This group has always been a little different from other groups that I
                  belong to, lots of adjective's come to mind, helpful, humorous,
                  knowlegable, I have had a hard time pinning this one down. Mostly you
                  are just human the way we want humans to be, all the positive stuff none
                  of the negative. You are the people I would want as neighbors.

                  So have a happy Bolger new year, may your tools be sharp and your
                  plywood void less.

                  Harry James from Juneau where the Taku is blowing, the weak winter sun
                  is shining and the shop is warm and full of wood.
                • Philip Smith
                  You think we re great? I hope you get a chance to meet Phil and Susanne! They are some of the nicest and smartest people it will ever be your pleasure to meet.
                  Message 8 of 20 , Jan 1, 2005
                  • 0 Attachment
                    You think we're great? I hope you get a chance to meet
                    Phil and Susanne! They are some of the nicest and
                    smartest people it will ever be your pleasure to meet.
                    Not to mention creative, atistic, funny, considerate,
                    insightful and more, much more.

                    Welcome back, Happy New Year, and best of luck.

                    Phil Smith
                  • jhkohnen@boat-links.com
                    What does Bolger recommend using for the foam? I gave some thought to plywood/foam composite construction a few years ago when I tried building a Brick with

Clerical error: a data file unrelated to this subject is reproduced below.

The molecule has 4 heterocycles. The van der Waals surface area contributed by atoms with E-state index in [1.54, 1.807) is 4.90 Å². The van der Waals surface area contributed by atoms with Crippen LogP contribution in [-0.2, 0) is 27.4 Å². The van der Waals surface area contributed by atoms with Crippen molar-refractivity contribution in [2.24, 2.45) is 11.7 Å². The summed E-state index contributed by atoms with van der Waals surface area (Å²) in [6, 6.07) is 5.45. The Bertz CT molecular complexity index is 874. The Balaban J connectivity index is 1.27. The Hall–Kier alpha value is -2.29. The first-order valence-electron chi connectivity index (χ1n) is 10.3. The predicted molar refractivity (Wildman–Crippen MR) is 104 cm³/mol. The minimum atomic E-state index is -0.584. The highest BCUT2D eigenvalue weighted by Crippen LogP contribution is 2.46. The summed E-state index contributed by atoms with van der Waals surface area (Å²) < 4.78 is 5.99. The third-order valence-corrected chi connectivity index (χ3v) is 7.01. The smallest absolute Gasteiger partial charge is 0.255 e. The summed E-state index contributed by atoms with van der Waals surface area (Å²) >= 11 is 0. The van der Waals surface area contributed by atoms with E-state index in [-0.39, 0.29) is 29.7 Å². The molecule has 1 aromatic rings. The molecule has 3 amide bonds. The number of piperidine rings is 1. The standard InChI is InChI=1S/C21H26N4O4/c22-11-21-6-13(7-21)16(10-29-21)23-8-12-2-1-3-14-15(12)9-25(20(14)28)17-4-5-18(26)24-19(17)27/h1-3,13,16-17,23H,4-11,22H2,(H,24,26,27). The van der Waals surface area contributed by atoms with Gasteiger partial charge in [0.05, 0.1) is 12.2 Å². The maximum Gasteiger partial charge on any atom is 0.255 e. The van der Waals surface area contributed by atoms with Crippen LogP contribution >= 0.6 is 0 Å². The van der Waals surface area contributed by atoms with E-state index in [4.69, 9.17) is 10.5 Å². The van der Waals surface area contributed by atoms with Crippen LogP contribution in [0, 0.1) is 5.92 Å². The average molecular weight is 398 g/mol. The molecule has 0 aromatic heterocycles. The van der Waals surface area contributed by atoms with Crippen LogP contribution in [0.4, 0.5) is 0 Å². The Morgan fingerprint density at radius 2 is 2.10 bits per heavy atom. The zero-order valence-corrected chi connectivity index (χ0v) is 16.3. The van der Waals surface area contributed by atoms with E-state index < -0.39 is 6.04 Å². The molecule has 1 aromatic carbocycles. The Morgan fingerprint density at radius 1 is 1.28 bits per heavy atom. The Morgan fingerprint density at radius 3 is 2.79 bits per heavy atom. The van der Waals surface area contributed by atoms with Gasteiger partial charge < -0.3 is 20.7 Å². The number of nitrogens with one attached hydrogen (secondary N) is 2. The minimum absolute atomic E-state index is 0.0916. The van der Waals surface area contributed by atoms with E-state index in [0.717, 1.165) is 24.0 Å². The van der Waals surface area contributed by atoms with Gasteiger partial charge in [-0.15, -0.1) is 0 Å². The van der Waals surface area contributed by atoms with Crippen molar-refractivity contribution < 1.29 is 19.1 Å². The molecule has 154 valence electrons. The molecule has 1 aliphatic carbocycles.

Message 9 of 20 , Jan 1, 2005
                    • 0 Attachment
                      What does Bolger recommend using for the foam? I gave some thought to
                      plywood/foam composite construction a few years ago when I tried building a
                      Brick with composite sides (I made some errors and finally threw my hands up
                      in disgust and scrapped it). For my use I figured insulation foam sheets
                      would work fine, but for something more ambitious I wondered if they had
                      enough strength. When stressed would the foam fail internally? Would
                      repeated stresses cause cumulative damage until you just had foam dust
                      between the sheets of plywood? Perhaps I was being overly pessimistic...

                      On Sat, 01 Jan 2005 10:10:44 -0800, Bob L wrote:
                      > ...
                      > This also assumes that the foam does not fail by being squished. I think
                      > this may be a reasonable assumption. The foam is not resistant to a sharp
                      > object, but if the load is distributed over a large area, as the walls
                      tend
                      > to do, it becomes difficult to compress.
                      > ...

                      --
                      John <jkohnen@...>
                      http://www.boat-links.com/
                      It s a damn poor mind that can think of only one way to spell a word!
                      <Attributed to Andrew Jackson>
                    • Nels
                      ... If you check the links on this site there is a folder giving a list of materials for BWII, including the brand name of the foam. If you Google you will
                      Message 10 of 20 , Jan 1, 2005
                      • 0 Attachment
                        --- In bolger@yahoogroups.com, jhkohnen@b... wrote:
                        > What does Bolger recommend using for the foam?

                        If you check the links on this site there is a folder giving a list
                        of materials for BWII, including the brand name of the foam.

                        If you Google you will find there are some very impressive home-
                        building insulation foams. Limited only by your pocket book. Some
                        have instructions on the net showing which adhesives to use and the